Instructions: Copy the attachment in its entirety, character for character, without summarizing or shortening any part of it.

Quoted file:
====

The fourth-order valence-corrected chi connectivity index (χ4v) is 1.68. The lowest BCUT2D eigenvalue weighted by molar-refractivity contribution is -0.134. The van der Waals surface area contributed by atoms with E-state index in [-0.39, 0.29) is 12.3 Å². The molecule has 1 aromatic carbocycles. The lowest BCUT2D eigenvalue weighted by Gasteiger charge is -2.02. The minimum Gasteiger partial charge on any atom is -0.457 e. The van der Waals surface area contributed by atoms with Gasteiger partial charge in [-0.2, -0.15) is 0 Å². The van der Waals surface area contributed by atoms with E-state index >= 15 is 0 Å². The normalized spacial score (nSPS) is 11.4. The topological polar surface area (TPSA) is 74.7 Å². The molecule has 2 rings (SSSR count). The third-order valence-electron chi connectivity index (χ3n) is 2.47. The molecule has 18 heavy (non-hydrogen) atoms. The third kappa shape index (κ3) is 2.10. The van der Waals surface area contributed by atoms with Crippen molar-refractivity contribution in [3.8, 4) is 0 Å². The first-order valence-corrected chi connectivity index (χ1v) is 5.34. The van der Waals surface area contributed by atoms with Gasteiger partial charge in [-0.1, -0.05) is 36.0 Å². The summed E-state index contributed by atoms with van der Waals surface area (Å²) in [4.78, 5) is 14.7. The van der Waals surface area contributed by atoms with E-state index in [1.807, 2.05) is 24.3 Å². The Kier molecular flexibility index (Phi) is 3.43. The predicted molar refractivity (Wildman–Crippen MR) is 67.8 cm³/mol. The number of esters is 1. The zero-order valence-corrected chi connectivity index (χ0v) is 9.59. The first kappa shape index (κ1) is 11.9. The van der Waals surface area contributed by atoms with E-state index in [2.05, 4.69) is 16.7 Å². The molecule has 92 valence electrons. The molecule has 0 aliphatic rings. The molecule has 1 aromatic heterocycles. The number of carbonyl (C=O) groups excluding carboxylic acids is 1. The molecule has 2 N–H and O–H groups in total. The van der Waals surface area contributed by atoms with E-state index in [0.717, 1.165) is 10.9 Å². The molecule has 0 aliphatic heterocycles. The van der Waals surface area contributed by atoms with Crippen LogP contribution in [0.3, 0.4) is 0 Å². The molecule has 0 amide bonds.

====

The fourth-order valence-corrected chi connectivity index (χ4v) is 1.68. The lowest BCUT2D eigenvalue weighted by molar-refractivity contribution is -0.134. The van der Waals surface area contributed by atoms with E-state index in [-0.39, 0.29) is 12.3 Å². The molecule has 1 aromatic carbocycles. The lowest BCUT2D eigenvalue weighted by Gasteiger charge is -2.02. The minimum Gasteiger partial charge on any atom is -0.457 e. The van der Waals surface area contributed by atoms with Gasteiger partial charge in [-0.2, -0.15) is 0 Å². The van der Waals surface area contributed by atoms with E-state index >= 15 is 0 Å². The normalized spacial score (nSPS) is 11.4. The topological polar surface area (TPSA) is 74.7 Å². The molecule has 2 rings (SSSR count). The third-order valence-electron chi connectivity index (χ3n) is 2.47. The molecule has 18 heavy (non-hydrogen) atoms. The third kappa shape index (κ3) is 2.10. The van der Waals surface area contributed by atoms with Crippen molar-refractivity contribution in [3.8, 4) is 0 Å². The first-order valence-corrected chi connectivity index (χ1v) is 5.34. The van der Waals surface area contributed by atoms with Gasteiger partial charge in [-0.1, -0.05) is 36.0 Å². The summed E-state index contributed by atoms with van der Waals surface area (Å²) in [4.78, 5) is 14.7. The van der Waals surface area contributed by atoms with E-state index in [1.807, 2.05) is 24.3 Å². The Kier molecular flexibility index (Phi) is 3.43. The predicted molar refractivity (Wildman–Crippen MR) is 67.8 cm³/mol. The number of esters is 1. The zero-order valence-corrected chi connectivity index (χ0v) is 9.59. The first kappa shape index (κ1) is 11.9. The van der Waals surface area contributed by atoms with E-state index in [2.05, 4.69) is 16.7 Å². The molecule has 92 valence electrons. The molecule has 0 aliphatic rings. The molecule has 1 aromatic heterocycles. The number of carbonyl (C=O) groups excluding carboxylic acids is 1. The molecule has 2 N–H and O–H groups in total. The van der Waals surface area contributed by atoms with E-state index in [0.717, 1.165) is 10.9 Å². The molecule has 0 aliphatic heterocycles. The van der Waals surface area contributed by atoms with Crippen LogP contribution in [0.3, 0.4) is 0 Å². The molecule has 0 amide bonds.